A Farnsworth student talks to Jon Dolson,
a financial adviser, during a "job interview"
at his school on March 18. Photo by
Sam Castro/The Sheboygan Press
A city alderman, a financial adviser and a radio DJ hired seventh-graders to work for them this month.
The teens filled out a real job application, complete with references, and sat across the table in the school library from potential employers.
Interviewers quizzed the applicants on awards they've earned, their grade-point averages and their strengths. Interviewers also explained how they handle stress and where they want to be in 10 years.
Some took the interview so seriously they thought they actually secured a job, said Michelle Renzelmann-Ross, coordinator and seventh-grade language arts teacher.
The seventh-grade class at Farnsworth Middle School walked into the mock job interviews earlier this month. About 200 students were matched up with volunteer professionals from the community to test their interview skills.
"It gives them an experience of, 'Oh my goodness, maybe I should do something more than just play Xbox after school," Renzelmann-Ross said. "They (learn) how to try to sell themselves."
The fifth annual career day capped off a professional unit for the seventh-graders, who studied what kinds of activities and other experiences they can list on a resume and who they could ask for references. They also perfected their eye contact, handshakes and speaking skills.
Rachel F. sat in her freshly ironed clothes across from a representative from Project Youth, a group that works with teens. Her hands shook in her lap.
By the end of the 10-minute interview, though, Rachel chatted easily about her dreams of becoming a fisherman on "Deadliest Catch," a Discovery Channel reality show that follows crews on the high seas.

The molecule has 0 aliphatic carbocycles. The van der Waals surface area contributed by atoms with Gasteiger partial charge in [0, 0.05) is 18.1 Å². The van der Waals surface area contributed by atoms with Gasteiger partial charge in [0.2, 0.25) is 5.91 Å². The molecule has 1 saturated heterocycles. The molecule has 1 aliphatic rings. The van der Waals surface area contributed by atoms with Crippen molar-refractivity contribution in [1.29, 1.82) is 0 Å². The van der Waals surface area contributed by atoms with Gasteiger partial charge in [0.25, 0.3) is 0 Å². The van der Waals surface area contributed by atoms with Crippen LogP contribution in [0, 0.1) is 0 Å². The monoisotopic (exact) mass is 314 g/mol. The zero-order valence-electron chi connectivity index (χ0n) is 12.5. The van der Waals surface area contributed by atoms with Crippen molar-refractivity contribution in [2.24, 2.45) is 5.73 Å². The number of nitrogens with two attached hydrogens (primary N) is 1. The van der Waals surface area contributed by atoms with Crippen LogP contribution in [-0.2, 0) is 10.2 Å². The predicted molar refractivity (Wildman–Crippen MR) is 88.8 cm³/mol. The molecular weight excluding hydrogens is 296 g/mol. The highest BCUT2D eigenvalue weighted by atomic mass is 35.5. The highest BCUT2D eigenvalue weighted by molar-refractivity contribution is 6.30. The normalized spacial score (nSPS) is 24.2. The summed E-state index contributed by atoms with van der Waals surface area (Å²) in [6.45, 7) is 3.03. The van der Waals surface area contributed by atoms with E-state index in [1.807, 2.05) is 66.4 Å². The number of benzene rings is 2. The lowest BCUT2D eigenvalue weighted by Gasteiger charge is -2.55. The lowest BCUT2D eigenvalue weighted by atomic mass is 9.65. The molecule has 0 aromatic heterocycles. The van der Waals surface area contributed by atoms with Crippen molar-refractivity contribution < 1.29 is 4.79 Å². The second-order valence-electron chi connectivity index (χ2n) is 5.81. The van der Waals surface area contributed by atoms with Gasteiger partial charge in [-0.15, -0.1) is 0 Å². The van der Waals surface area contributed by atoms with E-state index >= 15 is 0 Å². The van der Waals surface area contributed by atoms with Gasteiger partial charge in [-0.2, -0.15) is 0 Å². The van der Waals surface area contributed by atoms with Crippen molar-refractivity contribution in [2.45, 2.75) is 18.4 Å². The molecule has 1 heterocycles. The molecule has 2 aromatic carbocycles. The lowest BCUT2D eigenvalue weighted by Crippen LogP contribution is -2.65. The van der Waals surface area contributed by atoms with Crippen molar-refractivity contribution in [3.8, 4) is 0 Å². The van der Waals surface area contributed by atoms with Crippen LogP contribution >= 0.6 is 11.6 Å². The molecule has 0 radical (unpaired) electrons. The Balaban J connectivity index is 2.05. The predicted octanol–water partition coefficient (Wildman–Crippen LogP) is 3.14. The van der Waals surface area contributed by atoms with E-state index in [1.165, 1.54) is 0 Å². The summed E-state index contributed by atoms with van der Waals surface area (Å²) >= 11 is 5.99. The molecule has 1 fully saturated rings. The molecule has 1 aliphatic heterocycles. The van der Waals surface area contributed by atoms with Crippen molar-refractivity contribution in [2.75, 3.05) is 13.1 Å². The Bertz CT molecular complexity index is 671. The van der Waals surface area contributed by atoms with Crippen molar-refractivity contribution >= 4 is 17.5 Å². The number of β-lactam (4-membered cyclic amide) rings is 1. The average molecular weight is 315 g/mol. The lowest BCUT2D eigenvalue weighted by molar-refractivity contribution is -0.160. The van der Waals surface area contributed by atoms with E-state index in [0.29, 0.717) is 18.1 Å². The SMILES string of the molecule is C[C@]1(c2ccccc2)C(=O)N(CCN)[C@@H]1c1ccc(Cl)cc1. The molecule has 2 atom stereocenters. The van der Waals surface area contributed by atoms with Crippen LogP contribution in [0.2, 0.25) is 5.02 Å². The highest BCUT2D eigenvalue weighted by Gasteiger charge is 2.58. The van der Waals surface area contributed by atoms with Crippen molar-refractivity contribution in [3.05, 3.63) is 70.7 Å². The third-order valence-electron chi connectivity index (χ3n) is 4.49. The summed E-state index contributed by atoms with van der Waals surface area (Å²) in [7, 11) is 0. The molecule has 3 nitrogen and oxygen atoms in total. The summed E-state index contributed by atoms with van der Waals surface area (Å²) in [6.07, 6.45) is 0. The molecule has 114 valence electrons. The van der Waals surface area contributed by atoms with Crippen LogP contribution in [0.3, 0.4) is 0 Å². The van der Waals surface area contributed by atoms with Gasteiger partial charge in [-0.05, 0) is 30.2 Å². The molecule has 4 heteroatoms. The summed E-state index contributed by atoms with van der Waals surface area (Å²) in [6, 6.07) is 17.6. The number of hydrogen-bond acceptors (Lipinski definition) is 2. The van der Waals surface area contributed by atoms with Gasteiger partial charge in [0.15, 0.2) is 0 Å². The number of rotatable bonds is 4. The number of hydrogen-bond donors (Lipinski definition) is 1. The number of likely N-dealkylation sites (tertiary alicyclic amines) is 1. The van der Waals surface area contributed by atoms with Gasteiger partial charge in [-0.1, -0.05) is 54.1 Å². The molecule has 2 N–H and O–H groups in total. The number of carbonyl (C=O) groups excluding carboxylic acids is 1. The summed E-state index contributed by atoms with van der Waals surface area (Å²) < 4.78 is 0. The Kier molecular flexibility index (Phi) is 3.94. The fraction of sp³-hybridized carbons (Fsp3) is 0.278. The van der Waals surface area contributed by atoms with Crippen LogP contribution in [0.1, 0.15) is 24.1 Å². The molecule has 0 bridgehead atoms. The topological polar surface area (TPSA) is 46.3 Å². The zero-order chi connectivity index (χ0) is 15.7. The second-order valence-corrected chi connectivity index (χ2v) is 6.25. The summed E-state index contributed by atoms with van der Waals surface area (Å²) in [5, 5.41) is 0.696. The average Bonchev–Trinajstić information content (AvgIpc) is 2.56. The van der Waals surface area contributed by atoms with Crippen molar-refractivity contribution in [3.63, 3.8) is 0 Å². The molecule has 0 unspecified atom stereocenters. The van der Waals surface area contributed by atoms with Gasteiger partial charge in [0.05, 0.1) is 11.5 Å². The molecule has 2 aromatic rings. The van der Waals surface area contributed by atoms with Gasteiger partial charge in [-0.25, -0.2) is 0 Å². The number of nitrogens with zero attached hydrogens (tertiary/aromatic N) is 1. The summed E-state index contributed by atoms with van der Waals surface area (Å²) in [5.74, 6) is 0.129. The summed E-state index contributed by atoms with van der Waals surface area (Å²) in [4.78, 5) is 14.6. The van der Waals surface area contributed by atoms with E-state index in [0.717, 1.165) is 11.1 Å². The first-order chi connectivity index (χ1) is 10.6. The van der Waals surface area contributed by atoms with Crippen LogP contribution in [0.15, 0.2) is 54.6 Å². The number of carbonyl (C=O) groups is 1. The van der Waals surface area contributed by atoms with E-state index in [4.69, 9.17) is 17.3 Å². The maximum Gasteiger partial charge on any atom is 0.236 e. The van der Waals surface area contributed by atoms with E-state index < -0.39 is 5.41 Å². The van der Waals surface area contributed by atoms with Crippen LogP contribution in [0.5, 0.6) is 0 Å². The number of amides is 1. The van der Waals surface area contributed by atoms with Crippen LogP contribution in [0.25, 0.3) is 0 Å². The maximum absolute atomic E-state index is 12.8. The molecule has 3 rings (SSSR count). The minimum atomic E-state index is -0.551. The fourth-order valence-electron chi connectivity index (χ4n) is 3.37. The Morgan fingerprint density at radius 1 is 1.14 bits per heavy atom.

"You don't have to be nervous, because it's just people you talk to. They won't criticize you," Rachel said, finally relaxing after her first-ever job interview.
Brooke H. sat tall in her chair as she explained to Ald. Bob Ryan why she had been late to class one time this year and her aspirations to become a lawyer.
"I thought I'd be really nervous … but it went really well," she said later. "I learned a lot about what to do in a real interview."
Ariel L. discovered he knew people already who could act as strong references once he begins his career path toward becoming a chef or a veterinarian. "It went pretty well. I was looking forward to it all day," he said.
The students � who were given feedback forms from their interviewers and followed up with thank-you notes � were well prepared, said Darin Daun, 38, a financial planner with The Financial Group, who volunteered as an interviewer.
"It's a good starting step. I think it starts getting their brain to think," he said.
Linda Matthews, 57, retired two years ago as a guidance counselor at Farnsworth. She returned this month to interview students and called it an impressive learning tool.
"They don't know this stuff in seventh grade. They're nervous but well prepared," she said. "They're taking this like it's very real."
Sheboygan Press Article - Kate McGinty